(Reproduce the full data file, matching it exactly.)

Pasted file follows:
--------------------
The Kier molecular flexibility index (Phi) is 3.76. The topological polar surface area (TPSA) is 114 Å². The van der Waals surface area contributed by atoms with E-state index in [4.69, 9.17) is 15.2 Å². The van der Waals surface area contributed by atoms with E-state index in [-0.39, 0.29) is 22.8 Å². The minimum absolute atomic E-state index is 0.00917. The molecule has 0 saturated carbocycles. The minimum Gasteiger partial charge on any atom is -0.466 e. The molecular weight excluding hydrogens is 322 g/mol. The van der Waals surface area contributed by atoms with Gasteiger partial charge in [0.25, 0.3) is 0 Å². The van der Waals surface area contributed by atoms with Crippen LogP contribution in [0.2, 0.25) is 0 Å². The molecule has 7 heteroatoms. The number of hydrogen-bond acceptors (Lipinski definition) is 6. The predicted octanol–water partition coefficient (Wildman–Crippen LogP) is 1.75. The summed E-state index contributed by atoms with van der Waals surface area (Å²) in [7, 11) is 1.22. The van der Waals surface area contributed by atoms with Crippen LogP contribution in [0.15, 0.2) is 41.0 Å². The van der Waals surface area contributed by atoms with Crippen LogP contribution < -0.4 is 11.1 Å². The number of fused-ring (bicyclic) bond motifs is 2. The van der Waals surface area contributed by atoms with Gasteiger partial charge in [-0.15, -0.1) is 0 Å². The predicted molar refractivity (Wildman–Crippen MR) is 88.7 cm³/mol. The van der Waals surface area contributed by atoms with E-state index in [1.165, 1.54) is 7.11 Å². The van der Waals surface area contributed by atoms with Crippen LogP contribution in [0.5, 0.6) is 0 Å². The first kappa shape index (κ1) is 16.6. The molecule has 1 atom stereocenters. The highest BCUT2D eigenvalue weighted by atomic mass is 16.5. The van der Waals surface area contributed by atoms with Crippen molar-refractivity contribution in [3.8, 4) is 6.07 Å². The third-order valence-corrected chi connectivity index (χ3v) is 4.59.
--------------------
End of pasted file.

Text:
The Kier molecular flexibility index (Phi) is 3.76. The topological polar surface area (TPSA) is 114 Å². The van der Waals surface area contributed by atoms with E-state index in [4.69, 9.17) is 15.2 Å². The van der Waals surface area contributed by atoms with E-state index in [-0.39, 0.29) is 22.8 Å². The minimum absolute atomic E-state index is 0.00917. The molecule has 0 saturated carbocycles. The minimum Gasteiger partial charge on any atom is -0.466 e. The molecular weight excluding hydrogens is 322 g/mol. The van der Waals surface area contributed by atoms with Gasteiger partial charge in [0.25, 0.3) is 0 Å². The van der Waals surface area contributed by atoms with Crippen LogP contribution in [0.2, 0.25) is 0 Å². The molecule has 7 heteroatoms. The number of hydrogen-bond acceptors (Lipinski definition) is 6. The predicted octanol–water partition coefficient (Wildman–Crippen LogP) is 1.75. The summed E-state index contributed by atoms with van der Waals surface area (Å²) in [7, 11) is 1.22. The van der Waals surface area contributed by atoms with Crippen LogP contribution in [0.15, 0.2) is 41.0 Å². The van der Waals surface area contributed by atoms with Crippen LogP contribution < -0.4 is 11.1 Å². The number of fused-ring (bicyclic) bond motifs is 2. The van der Waals surface area contributed by atoms with Gasteiger partial charge in [-0.15, -0.1) is 0 Å². The predicted molar refractivity (Wildman–Crippen MR) is 88.7 cm³/mol. The van der Waals surface area contributed by atoms with E-state index in [1.165, 1.54) is 7.11 Å². The van der Waals surface area contributed by atoms with Crippen LogP contribution in [0.5, 0.6) is 0 Å². The first kappa shape index (κ1) is 16.6. The molecule has 1 atom stereocenters. The highest BCUT2D eigenvalue weighted by atomic mass is 16.5. The van der Waals surface area contributed by atoms with Crippen molar-refractivity contribution in [3.8, 4) is 6.07 Å². The third-order valence-corrected chi connectivity index (χ3v) is 4.59.